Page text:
When the correct answer to a question on the ACT is not known, a good strategy for dealing with the question is first to see if some of the possible responses can be eliminated based on partial knowledge. Then, select one of the remaining responses.

Review Additional Test-Taking Strategies

There are additional test-taking strategies for the ACT, such as reading each question thoroughly, and making sure that only one of the possible responses for each question has been marked. Test-taking strategies and practice tests are provided in ACT's free publication Preparing for the ACT Assessment; in our preparatory guide Getting Into the ACT, available through local booksellers; and in our test preparation software ACTive Prep, which can be ordered through our website. A unique feature of ACTive Prep is that it can develop a customized test preparation plan for each student, based on results from its built-in placement test or on scores from a prior administration of the ACT.

Take the ACT Again

If students are not satisfied with their performance on the ACT, they might consider taking it again, particularly if they have taken additional college-preparatory course work since taking the test the first time.

ACT staff have studied the test performance of students who take the ACT Assessment more than once.5 We know, for example, that students who take the ACT a second time increase their Composite scores, on average, by about one scale score point. Keep in mind, however, that some students will experience larger increases than this, and some will even experience decreases due to a variety of unanticipated circumstances, such as not feeling well during the second test or testing in a noisy environment.

ACT research shows that several things are related to increased ACT Composite scores on a second testing. These include taking the ACT for the first time in 11th grade, taking college-preparatory course work, and earning high grades in high school courses.

If students plan to take the ACT again, it may be helpful for them to look at their current score reports to identify relatively weak areas for additional study and review. The "percents at or below"6 (PBs) that correspond to the scores are useful for identifying areas of strength and weakness. For example, consider a student who took the ACT during the 2000–2001 testing year and earned the following Mathematics subscores:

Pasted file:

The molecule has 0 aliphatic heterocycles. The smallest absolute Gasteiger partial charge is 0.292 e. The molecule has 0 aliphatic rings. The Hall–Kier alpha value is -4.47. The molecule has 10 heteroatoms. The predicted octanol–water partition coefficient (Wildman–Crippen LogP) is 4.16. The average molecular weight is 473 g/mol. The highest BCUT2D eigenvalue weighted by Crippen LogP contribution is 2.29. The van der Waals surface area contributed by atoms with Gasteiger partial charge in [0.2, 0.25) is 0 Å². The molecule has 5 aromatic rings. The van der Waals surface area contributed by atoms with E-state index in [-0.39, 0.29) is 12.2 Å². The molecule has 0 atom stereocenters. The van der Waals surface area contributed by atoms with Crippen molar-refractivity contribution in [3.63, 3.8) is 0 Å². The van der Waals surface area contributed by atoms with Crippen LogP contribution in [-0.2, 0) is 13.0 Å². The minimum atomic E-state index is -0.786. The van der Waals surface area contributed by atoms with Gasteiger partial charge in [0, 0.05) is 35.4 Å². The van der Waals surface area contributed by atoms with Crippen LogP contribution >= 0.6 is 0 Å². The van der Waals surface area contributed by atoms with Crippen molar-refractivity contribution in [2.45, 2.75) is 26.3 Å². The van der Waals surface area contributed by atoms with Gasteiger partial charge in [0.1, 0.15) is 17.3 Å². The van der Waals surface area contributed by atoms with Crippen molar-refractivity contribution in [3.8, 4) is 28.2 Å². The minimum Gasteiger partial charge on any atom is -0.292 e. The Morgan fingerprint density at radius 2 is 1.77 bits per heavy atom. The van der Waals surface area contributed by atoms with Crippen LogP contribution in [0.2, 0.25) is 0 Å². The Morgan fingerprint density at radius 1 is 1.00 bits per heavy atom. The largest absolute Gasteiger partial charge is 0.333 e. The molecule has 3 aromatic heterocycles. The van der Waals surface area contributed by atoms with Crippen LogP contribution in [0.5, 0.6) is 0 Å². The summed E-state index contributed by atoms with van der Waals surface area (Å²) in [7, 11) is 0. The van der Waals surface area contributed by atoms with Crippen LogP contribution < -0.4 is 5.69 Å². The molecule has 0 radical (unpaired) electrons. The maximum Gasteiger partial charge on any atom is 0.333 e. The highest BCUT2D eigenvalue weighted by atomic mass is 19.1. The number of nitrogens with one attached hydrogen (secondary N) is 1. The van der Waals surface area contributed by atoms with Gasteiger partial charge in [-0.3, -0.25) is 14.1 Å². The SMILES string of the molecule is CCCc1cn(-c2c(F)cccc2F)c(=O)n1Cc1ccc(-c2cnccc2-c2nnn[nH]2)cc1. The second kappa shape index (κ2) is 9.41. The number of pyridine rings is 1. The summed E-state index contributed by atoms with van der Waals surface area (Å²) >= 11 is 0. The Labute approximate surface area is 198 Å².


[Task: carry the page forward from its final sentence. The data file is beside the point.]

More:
Subscore area Subscore PB
Pre-Algebra & Elem. Algebra 13 76
Algebra & Coordinate Geometry 12 78
Plane Geometry & Trigonometry 12 73

The PBs indicate that this student's strongest mathematics area is Algebra & Coordinate Geometry (PB = 78); Plane Geometry & Trigonometry is a relatively weak area (PB = 73). If the student were to test again, refreshing her or his plane geometry and trigonometry skills beforehand might be helpful.

The subscores in this example suggest that the student's strongest mathematics area is Pre-Algebra & Elementary Algebra (score = 13). However, the ACT scale scores were not designed to compare performance in different areas; PBs should be used instead to compare performance.

Solid academic preparation is the key to successful performance on the ACT. As this brief has described, however, there are some other things to consider, including familiarity with the format and content of the ACT, test-taking strategies, and retesting.


1Schiel, J., Pommerich, M., and Noble, J. P. (1996). Factors associated with longitudinal educational achievement, as measured by PLAN and ACT Assessment scores (ACT Research Report No. 96-5).

2A scale score is a conversion of the number of correctly answered questions (the raw score). Scale scores range from 1 to 36 for English, Mathematics, Reading, Science Reasoning, and the Composite. They range from 1 to 18 for the subscores.

3Noble, J., Davenport, M., Schiel, J., & Pommerich, M. (1999). Relationships between the noncognitive characteristics, high school course work and grades, and test scores of ACT-tested students (ACT Research Report No. 99-4).

4ACT Assessment Technical Manual (1997), pp. 48-51.

5Two ACT research reports have been published on this topic: [1] Lanier, C. (1994). ACT Composite scores of retested students (Research Report No. 94-3). [2] Andrews, K. M. & Ziomek, R. L. (1998). Score gains on retesting with the ACT Assessment (Research Report No. 98-7).

6On the current ACT student report, a "percent at or below" is called a "rank" or a "percent of college-bound students at or below your score."